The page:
Again, backed by the power of certain states, Western ideals are falsely established as universal, dominating local traditions, and this is by many people identified as a “cultural imperialism” Moreover, the powerful Western counties such as the United States exert hegemonic influence in promoting its values and habits through popular culture and the news media, which is also normally branded as “Americanization.”
On the contrary, however, other scholars argue that there are good reasons to think that globalization will foster cultural diversity. Accordingly, the interaction across boundaries leads to the mixing of cultures in particular places and practice —localization. And the integration and the spread of ideas and images provoke reactions and resistance, usually addressed as contestation. Besides, pro-globalization critics argue that the phenomenon fosters global norms or practices to be interpreted differently according to local tradition, which is the universal, must take particular forms globalization. Hence, in this case, diversity has itself become a global value, promoted through international organizations and movements.
On the other end, globalization has imposed a serious destruction on the psychological infrastructure of today’s youths. Throughout the past history, the older generation has managed to transmit their beliefs, values, traditions, customs, worldviews and institutions to the younger members of their societies. This was achieved largely because of the impact of traditional agencies of socialization, such as the family, religion and the schools. Today the impact of these institutions has been challenged and undermined by new forces, particularly the internet and the television. Hence, globalization is the cause for the erosion of traditional systems and institutions. As such the family and religion now have a minimal impact on the average youngster. The values emphasized today in many parts of the West, and some parts of the developing World including individualism, materialism, secularism and rationalism have been regarded as authentic values and concepts of our World today. Consequently, the youth is being asked to give up certain family and social values that were an integral part of their identity, and adopt in its place a sense of self-alienation, and become a self-estranged imitator of everything “modern”.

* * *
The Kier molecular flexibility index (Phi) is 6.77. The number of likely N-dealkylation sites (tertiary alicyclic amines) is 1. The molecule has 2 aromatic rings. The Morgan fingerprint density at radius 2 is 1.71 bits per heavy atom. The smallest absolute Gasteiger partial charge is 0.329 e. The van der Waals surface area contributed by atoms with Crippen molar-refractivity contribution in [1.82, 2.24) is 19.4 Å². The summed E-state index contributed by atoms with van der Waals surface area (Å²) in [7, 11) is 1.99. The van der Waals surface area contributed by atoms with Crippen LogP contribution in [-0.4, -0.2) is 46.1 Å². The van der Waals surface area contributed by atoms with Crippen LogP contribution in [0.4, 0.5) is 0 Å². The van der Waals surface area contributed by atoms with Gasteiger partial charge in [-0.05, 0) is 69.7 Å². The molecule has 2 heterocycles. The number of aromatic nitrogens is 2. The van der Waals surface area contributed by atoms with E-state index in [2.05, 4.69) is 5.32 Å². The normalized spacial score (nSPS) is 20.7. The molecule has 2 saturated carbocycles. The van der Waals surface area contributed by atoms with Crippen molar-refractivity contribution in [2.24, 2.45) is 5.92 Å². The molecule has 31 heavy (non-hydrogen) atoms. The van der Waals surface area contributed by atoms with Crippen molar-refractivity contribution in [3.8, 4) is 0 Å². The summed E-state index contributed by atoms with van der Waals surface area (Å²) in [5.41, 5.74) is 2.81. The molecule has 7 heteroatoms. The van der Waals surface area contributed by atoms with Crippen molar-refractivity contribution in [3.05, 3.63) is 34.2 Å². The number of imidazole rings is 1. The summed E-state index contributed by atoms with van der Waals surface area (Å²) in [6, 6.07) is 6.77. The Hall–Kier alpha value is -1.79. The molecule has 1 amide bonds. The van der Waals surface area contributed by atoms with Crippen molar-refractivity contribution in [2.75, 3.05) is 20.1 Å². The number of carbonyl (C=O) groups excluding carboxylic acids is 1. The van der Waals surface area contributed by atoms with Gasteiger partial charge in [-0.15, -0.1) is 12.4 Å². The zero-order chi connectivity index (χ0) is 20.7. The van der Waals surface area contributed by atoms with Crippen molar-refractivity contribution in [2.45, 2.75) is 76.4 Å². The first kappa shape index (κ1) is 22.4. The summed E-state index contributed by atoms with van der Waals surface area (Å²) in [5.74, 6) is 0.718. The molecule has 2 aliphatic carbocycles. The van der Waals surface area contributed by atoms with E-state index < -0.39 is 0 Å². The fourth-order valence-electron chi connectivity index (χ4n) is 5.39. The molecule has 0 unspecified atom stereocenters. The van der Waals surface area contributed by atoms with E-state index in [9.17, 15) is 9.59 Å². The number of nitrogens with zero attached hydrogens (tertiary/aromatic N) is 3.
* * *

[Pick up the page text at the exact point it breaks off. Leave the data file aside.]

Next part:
Ultimately, the current discussions on youth have focused on issues such as drug abuse, crime, violence, sexuality and poverty. In addition to these, as a result of globalization, and mainly as a result of the negative impact of the electronic media, today’s youth are afflicted by new challenges such as: an identity crisis; lack of self confidence and low self esteem; a sense of hopelessness and the confusion and ambiguity concerning moral issues— confused about what is right and what is wrong.
Yet, the effects of globalization on environmental affairs are another serious concern. It takes a number of forms, including: the pollution and degradation of the oceans and the atmosphere, and the overspill of the effects of environmental degradation from one state to another. The risks of nuclear power wastes, acid rain are other dangers of globalization. This is not to mention the transportation and diffusion of wastes and polluting products across the globe or global relocation of dirty industries. This environmental degradation has been massively accelerated by a number of factors especially after WWII. Ever since the beginning of the war, an extraordinary resource-intensive, high-pollution growth has been common among the industrialized countries of the West — Russia, Eastern and Western Europe, United States of America, and …etc. Hence, we have been facing an extraordinary global and regional environmental problem, the reach of which is greater than any single national community and or generations.
Remember what the solutions of the most clear and present dangers: global warming, ozone depletion. Also put in mind that it is globalization that is leading to the destruction of global rain forests and loss of biodiversity. Globalization, therefore, is blamed for the current global nuclear threats and risks. It is the cause for the economic downturn of many developing countries; it is the source for the loss of employment and tourism.
Moreover, the loss of habitat and way of life for many river families, and the introduction of these cultures into inland cultures and complete disappearance of towns and communities are just the effects of globalization. Hence be ware of globalization and its dangers. After all, “globalization is a cloned but advanced form of capitalism and imperialism.”